I have a weakness for Bread Pudding, which is funny considering this love affair started late in life. When I was a child, I loathed … despised … hated (with every ounce in me) all things “Bread Pudding”.
My mother learned to cook after she married and, while we were children running around our Oklahoma farm-house, she tried out new recipes and ideas and techniques on four picky girls and her husband. Most everything she prepared, we scarfed down and then clamored for more.
But there were three things she loved to make that we grew to fear: Liver, Mashed Turnips and (sigh) a Bread Pudding she made from sandwich bread.
That’s right — regular sliced bread. Oh, people … if you learn nothing else in life, please understand this: sandwich bread is not — I repeat NOT — appropriate for liquids. No matter how long the “pudding” baked in the oven, that bread simply couldn’t absorb the eggs and milk. It stayed soft. Soggy. Saturated.
And I thought it the most disgusting thing on the planet.
(for the record, my Mother knows this … and has since realized the mistake and now make some of the most amazing bread pudding ever. Promise. Isn’t that right, Mom?)
I don’t remember when, as a young woman out on my own, I decided to give Bread Pudding a second chance. I don’t even remember if it was a homemade version or from a restaurant. All I know is that at some point in the past 10 years, I became hooked. Addicted and obsessed. If bread pudding is on a menu or dessert tray, I have to have it.
Creamy and rich and satisfying. And those textural issues from the bread pudding of my childhood? Gone. If you make it right — use the best ingredients and the perfect types of bread — it’s both cake and pudding at the same time.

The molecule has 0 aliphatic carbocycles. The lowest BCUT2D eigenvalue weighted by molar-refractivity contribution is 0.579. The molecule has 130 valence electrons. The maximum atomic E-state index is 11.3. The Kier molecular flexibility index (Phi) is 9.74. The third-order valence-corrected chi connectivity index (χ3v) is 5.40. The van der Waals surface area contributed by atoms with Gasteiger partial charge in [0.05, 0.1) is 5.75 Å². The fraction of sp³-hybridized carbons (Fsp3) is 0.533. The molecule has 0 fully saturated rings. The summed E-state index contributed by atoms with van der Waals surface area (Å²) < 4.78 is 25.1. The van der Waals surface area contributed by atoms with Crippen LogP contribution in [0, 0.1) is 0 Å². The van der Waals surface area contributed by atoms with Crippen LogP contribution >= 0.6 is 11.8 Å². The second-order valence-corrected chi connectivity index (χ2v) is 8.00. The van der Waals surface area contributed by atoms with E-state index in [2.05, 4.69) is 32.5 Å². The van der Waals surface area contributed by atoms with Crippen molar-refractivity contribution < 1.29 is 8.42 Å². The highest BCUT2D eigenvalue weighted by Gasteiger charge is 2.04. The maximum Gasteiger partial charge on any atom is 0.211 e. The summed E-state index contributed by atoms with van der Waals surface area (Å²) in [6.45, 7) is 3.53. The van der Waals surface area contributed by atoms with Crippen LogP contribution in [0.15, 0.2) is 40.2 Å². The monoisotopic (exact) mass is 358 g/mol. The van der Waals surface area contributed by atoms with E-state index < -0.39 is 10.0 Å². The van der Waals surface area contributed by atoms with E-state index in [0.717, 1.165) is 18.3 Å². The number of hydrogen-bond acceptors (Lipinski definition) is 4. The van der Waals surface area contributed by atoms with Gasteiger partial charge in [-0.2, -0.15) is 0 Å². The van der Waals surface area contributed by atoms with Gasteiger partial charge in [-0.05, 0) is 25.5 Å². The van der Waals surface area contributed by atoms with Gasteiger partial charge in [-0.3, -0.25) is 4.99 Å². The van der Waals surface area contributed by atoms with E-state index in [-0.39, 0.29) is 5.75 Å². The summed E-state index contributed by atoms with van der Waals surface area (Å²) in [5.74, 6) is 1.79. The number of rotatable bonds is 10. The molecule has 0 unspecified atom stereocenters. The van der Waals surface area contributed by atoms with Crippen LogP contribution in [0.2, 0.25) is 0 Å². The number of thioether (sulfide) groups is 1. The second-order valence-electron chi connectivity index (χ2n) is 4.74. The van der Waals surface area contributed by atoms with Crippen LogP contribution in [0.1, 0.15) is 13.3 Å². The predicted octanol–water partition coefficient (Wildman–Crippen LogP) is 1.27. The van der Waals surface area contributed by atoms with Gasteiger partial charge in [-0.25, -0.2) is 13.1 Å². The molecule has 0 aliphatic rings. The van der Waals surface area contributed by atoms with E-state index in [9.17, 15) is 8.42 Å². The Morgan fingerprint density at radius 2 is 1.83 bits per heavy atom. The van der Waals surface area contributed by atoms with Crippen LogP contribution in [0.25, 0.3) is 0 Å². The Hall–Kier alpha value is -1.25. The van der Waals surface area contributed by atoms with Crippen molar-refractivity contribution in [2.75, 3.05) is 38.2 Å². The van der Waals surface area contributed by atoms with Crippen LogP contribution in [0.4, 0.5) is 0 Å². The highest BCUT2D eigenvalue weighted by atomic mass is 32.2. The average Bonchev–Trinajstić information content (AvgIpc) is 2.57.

When I come across a goooood bread pudding, I find myself savoring … prolonging every bite, and nearly sad to swallow and lose the luscious flavor on my tongue.
It’s just amazing …. and even that word does not do it complete justice.
And this latest bread pudding variation is a gooooood bread pudding.
I served this for a Saturday family brunch, along with bacon (Always, always bacon. Amen.), fresh farm eggs, and topped the bread pudding with cream. Cold cream (fresh or “whipping cream” from the store) is perfect atop any bread pudding but it takes this one the next level — providing a rich and nearly savory element to the custard and challah. Fresh blueberries and frozen dark cherries add a sweet tartness that keeps everything in check.
Mr. Boy had two helpings and only stopped eating because I forced him to do so. He was very, very upset with Mommy at that moment.
I won’t tell you when I stopped eating. But, like Mr. Boy, it was begrudgingly done.
- 7 cups of cubed Challah (or french bread), cut into 1-inch cubes
- 4 cups Whole Milk
- 1 cup Heavy Whipping Cream
- 1 cup Sugar
- 2 teaspoons Pure Vanilla Extract
- 4 large Eggs
- 4 large Yolks
- Pinch of Salt
- 1.5 cups Frozen Dark Cherries
- 1 cup Fresh Blueberries
- Preheat your oven to 350 degrees.
- In a cookie sheet, spread the bread cubes and then place the pan in the oven, toasting the bread cubes until they are golden brown (roughly 7-10 minutes).
- Remove the pan from the oven but do not turn off the heat.
- Prepare a 3-quart or 9x13 casserole pan with nonstick spray or butter. Pour the bread cubes into the pan, evenly spreading them.
- Next, in a large, heavy-bottom saucepan, mix the milk, cream and sugar over medium heat. Bring it to a low simmer and stir to dissolve the sugar.
- Once the sugar is completely dissolved, stir in the vanilla and remove the pan from heat and set aside.
- In a medium to large bowl, whisk the eggs, yolks and salt together. VERY slowly, pour a half cup of the hot milk/cream into the eggs, whisking continuously.
- While whisking the milk mixture, pour the tempered eggs into the saucepan and whisk to fully incorporate.
- Pour the custard evenly into the casserole dish, covering the bread cubes. Let it all stand at room temperature for 5-7 minutes before using a spoon to push all the bread into the custard.
- Next, sprinkle the frozen cherries and the fresh blueberries on top.
- Put the casserole dish in large roasting pan. Place both pans in the oven (center rack), and then pour HOT water into the roasting pan to create a water bath. MAke sure the water comes about halfway up the sides of the baking dish.
- Close the oven door and let the bread pudding back about 40-45 minutes, or until the pudding just appears set in the center when the casserole dish is gently iggled.
- VERY CAREFULLY, remove the roasting pan from the oven and then remove the casserole dish from the roasting pan.
- This bread pudding can be served at any temperature and, if desired, topped with cream.